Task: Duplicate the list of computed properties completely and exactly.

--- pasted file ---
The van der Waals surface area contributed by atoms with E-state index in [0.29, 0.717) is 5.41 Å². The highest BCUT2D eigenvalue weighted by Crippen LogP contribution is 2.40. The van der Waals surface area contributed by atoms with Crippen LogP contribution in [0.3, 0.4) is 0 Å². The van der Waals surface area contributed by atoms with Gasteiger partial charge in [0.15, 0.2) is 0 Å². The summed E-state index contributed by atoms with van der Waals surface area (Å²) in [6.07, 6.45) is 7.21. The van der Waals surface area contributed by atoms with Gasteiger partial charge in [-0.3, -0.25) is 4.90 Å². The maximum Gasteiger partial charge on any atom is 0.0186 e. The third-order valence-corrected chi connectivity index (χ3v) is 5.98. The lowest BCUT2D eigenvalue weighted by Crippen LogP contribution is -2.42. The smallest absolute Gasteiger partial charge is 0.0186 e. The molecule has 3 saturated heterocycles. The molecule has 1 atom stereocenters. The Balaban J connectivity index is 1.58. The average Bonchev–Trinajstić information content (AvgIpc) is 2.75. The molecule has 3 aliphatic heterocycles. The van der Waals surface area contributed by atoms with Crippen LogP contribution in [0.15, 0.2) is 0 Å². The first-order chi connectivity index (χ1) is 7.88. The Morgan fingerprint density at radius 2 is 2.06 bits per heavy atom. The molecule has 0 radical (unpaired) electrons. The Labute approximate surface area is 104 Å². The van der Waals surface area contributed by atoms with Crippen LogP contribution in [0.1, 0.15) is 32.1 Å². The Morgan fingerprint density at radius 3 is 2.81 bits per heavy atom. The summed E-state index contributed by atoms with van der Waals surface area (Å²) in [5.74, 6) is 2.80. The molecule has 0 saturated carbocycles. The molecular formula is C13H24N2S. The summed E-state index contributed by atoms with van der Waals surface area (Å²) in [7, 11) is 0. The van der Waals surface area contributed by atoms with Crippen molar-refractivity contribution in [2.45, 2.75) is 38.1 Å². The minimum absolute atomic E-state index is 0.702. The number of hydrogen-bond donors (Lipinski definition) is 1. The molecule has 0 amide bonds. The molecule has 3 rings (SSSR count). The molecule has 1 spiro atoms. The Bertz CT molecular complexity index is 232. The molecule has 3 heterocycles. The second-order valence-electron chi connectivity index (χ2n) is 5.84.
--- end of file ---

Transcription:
The van der Waals surface area contributed by atoms with E-state index in [0.29, 0.717) is 5.41 Å². The highest BCUT2D eigenvalue weighted by Crippen LogP contribution is 2.40. The van der Waals surface area contributed by atoms with Crippen LogP contribution in [0.3, 0.4) is 0 Å². The van der Waals surface area contributed by atoms with Gasteiger partial charge in [0.15, 0.2) is 0 Å². The summed E-state index contributed by atoms with van der Waals surface area (Å²) in [6.07, 6.45) is 7.21. The van der Waals surface area contributed by atoms with Gasteiger partial charge in [-0.3, -0.25) is 4.90 Å². The maximum Gasteiger partial charge on any atom is 0.0186 e. The third-order valence-corrected chi connectivity index (χ3v) is 5.98. The lowest BCUT2D eigenvalue weighted by Crippen LogP contribution is -2.42. The smallest absolute Gasteiger partial charge is 0.0186 e. The molecule has 3 saturated heterocycles. The molecule has 1 atom stereocenters. The Balaban J connectivity index is 1.58. The average Bonchev–Trinajstić information content (AvgIpc) is 2.75. The molecule has 3 aliphatic heterocycles. The van der Waals surface area contributed by atoms with Crippen LogP contribution in [0.15, 0.2) is 0 Å². The first-order chi connectivity index (χ1) is 7.88. The Morgan fingerprint density at radius 2 is 2.06 bits per heavy atom. The molecule has 0 radical (unpaired) electrons. The Labute approximate surface area is 104 Å². The van der Waals surface area contributed by atoms with Crippen LogP contribution in [0.1, 0.15) is 32.1 Å². The Morgan fingerprint density at radius 3 is 2.81 bits per heavy atom. The summed E-state index contributed by atoms with van der Waals surface area (Å²) in [5.74, 6) is 2.80. The molecule has 0 saturated carbocycles. The molecular formula is C13H24N2S. The summed E-state index contributed by atoms with van der Waals surface area (Å²) in [7, 11) is 0. The van der Waals surface area contributed by atoms with Crippen molar-refractivity contribution in [2.45, 2.75) is 38.1 Å². The minimum absolute atomic E-state index is 0.702. The number of hydrogen-bond donors (Lipinski definition) is 1. The molecule has 0 amide bonds. The molecule has 3 rings (SSSR count). The molecule has 1 spiro atoms. The Bertz CT molecular complexity index is 232. The molecule has 3 heterocycles. The second-order valence-electron chi connectivity index (χ2n) is 5.84.